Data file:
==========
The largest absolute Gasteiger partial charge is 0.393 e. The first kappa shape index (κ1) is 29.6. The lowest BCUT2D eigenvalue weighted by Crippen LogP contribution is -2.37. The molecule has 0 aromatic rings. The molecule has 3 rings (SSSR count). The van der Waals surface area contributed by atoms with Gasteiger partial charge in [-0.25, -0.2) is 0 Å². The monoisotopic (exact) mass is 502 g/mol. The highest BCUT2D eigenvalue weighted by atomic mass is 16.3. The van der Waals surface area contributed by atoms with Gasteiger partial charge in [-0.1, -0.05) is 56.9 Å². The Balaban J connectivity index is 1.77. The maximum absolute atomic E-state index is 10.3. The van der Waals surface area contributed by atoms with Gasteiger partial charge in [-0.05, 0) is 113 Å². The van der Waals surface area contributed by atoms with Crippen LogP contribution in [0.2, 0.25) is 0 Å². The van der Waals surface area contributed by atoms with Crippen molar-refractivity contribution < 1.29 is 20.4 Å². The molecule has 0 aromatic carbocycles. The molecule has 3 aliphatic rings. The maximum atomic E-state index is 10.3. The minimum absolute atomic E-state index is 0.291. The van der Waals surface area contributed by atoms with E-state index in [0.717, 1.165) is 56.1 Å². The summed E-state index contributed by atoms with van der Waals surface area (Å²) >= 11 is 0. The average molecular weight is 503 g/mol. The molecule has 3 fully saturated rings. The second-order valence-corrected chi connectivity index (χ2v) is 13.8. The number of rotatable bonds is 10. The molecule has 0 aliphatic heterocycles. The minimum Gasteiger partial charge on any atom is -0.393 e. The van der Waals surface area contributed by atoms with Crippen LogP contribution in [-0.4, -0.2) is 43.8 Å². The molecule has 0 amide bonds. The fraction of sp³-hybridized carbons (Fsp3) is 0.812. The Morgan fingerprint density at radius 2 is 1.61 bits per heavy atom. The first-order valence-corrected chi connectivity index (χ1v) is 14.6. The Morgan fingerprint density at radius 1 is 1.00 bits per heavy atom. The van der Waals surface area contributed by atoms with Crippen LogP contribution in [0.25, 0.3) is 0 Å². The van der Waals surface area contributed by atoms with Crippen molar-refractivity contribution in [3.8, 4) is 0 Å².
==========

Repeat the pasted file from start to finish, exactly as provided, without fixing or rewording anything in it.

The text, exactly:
The largest absolute Gasteiger partial charge is 0.393 e. The first kappa shape index (κ1) is 29.6. The lowest BCUT2D eigenvalue weighted by Crippen LogP contribution is -2.37. The molecule has 0 aromatic rings. The molecule has 3 rings (SSSR count). The van der Waals surface area contributed by atoms with Gasteiger partial charge in [-0.25, -0.2) is 0 Å². The monoisotopic (exact) mass is 502 g/mol. The highest BCUT2D eigenvalue weighted by atomic mass is 16.3. The van der Waals surface area contributed by atoms with Gasteiger partial charge in [-0.1, -0.05) is 56.9 Å². The Balaban J connectivity index is 1.77. The maximum absolute atomic E-state index is 10.3. The van der Waals surface area contributed by atoms with Gasteiger partial charge in [-0.05, 0) is 113 Å². The van der Waals surface area contributed by atoms with Crippen LogP contribution in [0.2, 0.25) is 0 Å². The van der Waals surface area contributed by atoms with Crippen molar-refractivity contribution < 1.29 is 20.4 Å². The molecule has 0 aromatic carbocycles. The molecule has 3 aliphatic rings. The maximum atomic E-state index is 10.3. The minimum absolute atomic E-state index is 0.291. The van der Waals surface area contributed by atoms with E-state index in [0.717, 1.165) is 56.1 Å². The summed E-state index contributed by atoms with van der Waals surface area (Å²) >= 11 is 0. The average molecular weight is 503 g/mol. The molecule has 3 fully saturated rings. The second-order valence-corrected chi connectivity index (χ2v) is 13.8. The number of rotatable bonds is 10. The molecule has 0 aliphatic heterocycles. The minimum Gasteiger partial charge on any atom is -0.393 e. The van der Waals surface area contributed by atoms with Crippen LogP contribution in [-0.4, -0.2) is 43.8 Å². The molecule has 0 amide bonds. The fraction of sp³-hybridized carbons (Fsp3) is 0.812. The Morgan fingerprint density at radius 2 is 1.61 bits per heavy atom. The first-order valence-corrected chi connectivity index (χ1v) is 14.6. The Morgan fingerprint density at radius 1 is 1.00 bits per heavy atom. The van der Waals surface area contributed by atoms with Crippen LogP contribution in [0.25, 0.3) is 0 Å². The van der Waals surface area contributed by atoms with Crippen molar-refractivity contribution in [3.8, 4) is 0 Å².